How I approach art as a scientist

The last couple of weeks have been quite busy and I have not had much time to sit down with my beadwork. However, I still think about it all the time. Especially about the question of what makes art abstract and how it relates to each person’s experience.

Welcoming the “Orange Pleasure” abstract painting

One day when I was in graduate school, the whole lab was suddenly invited to a small reception at our professor’s office, with wine, cheese and crackers (any graduate student’s dream – oh, the low standards at the time!).  While most of the people would have honestly preferred to stay in the lab and work, attendance to this event sounded borderline mandatory – we had to show our support.  

“Orange Pleasure”
Unfortunately, I don’t remember the artist’s name.

At the reception, our professor graciously accepted the “Orange Pleasure” painting from an artist he met at some event.  He spoke of the gray existence of scientific life in the lab (?!!), and how we could all benefit from a splash of color in our life.  He spoke of the repetitive nature of lab work and how such a painting could fire up our imagination.  How given the abstract nature of the piece, each lab member would see what they want to see in it – maybe signal transduction pathways spreading and rippling through the cells.  I remember standing there and thinking about how far fetched it all was from what we actually worked on.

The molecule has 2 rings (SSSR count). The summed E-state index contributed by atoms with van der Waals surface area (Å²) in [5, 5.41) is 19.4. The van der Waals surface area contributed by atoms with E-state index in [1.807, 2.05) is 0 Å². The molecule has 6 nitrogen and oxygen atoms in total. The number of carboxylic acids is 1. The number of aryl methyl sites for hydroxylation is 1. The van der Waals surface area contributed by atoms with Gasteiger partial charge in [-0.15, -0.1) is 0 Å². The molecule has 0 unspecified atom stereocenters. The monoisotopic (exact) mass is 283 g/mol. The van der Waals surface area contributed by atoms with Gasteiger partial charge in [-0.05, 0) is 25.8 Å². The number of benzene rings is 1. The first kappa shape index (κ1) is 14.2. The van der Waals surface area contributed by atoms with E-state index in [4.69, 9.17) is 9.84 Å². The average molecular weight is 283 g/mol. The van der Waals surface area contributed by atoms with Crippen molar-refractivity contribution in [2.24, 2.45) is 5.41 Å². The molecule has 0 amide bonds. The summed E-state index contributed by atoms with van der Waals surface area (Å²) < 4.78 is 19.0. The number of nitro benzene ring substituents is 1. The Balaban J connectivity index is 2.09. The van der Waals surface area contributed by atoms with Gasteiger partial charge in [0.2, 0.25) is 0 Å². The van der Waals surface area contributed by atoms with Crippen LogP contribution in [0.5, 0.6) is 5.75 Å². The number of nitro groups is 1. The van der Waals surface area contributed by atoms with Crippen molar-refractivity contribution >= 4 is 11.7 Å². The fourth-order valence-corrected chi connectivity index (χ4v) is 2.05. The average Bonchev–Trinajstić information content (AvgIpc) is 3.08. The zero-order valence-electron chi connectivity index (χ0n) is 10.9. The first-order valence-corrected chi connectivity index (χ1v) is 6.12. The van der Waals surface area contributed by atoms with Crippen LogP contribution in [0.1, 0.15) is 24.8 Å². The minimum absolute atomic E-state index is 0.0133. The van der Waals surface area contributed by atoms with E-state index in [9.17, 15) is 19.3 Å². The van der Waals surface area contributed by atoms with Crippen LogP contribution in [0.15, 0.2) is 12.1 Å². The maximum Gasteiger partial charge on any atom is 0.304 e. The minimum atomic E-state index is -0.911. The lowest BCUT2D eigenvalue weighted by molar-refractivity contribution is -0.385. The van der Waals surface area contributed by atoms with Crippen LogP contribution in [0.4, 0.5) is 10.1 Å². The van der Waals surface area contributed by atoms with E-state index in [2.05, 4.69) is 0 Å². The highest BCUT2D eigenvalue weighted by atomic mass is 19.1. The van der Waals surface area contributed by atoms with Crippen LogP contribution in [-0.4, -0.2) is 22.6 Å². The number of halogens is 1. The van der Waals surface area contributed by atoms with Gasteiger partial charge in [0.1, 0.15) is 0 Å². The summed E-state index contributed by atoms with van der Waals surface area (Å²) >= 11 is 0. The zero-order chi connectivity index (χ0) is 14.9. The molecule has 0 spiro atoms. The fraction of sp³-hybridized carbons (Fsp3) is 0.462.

Planning my new SciArt project – “Muted Potential”

So as you could imagine, it is really important to me that my artwork not only relies on subconscious associations with biological processes, but is deeply rooted in true science. I decided to use the following image of stem cell culture for inspiration.

As I have mentioned before, this project will be a bit different from my previous ones and is in part inspired by Darcy Elise Johnson’s exploration of palimpsest. Darcy and I have collaborated in the past and are planning to do so for this project as well. I started out by gluing dark blue crystals on glass to represent the cell nuclei in each rosette. Then I will be building more layers on top of that.

And now I am moving on to the long and laborious process of creating the individual red and green cells.

My next experiment:

Stay tuned for more work in progress updates!

In the meantime please check out some of my finished works in my Gallery.

Art is my emotional outlet and my oasis.  I use art to express my feelings and work through life issues.  Come join me on this journey of letting go of control and letting the creative process take over.  You will get access to all of the behind the scenes footage and see the major breakthroughs that translate into new artwork.

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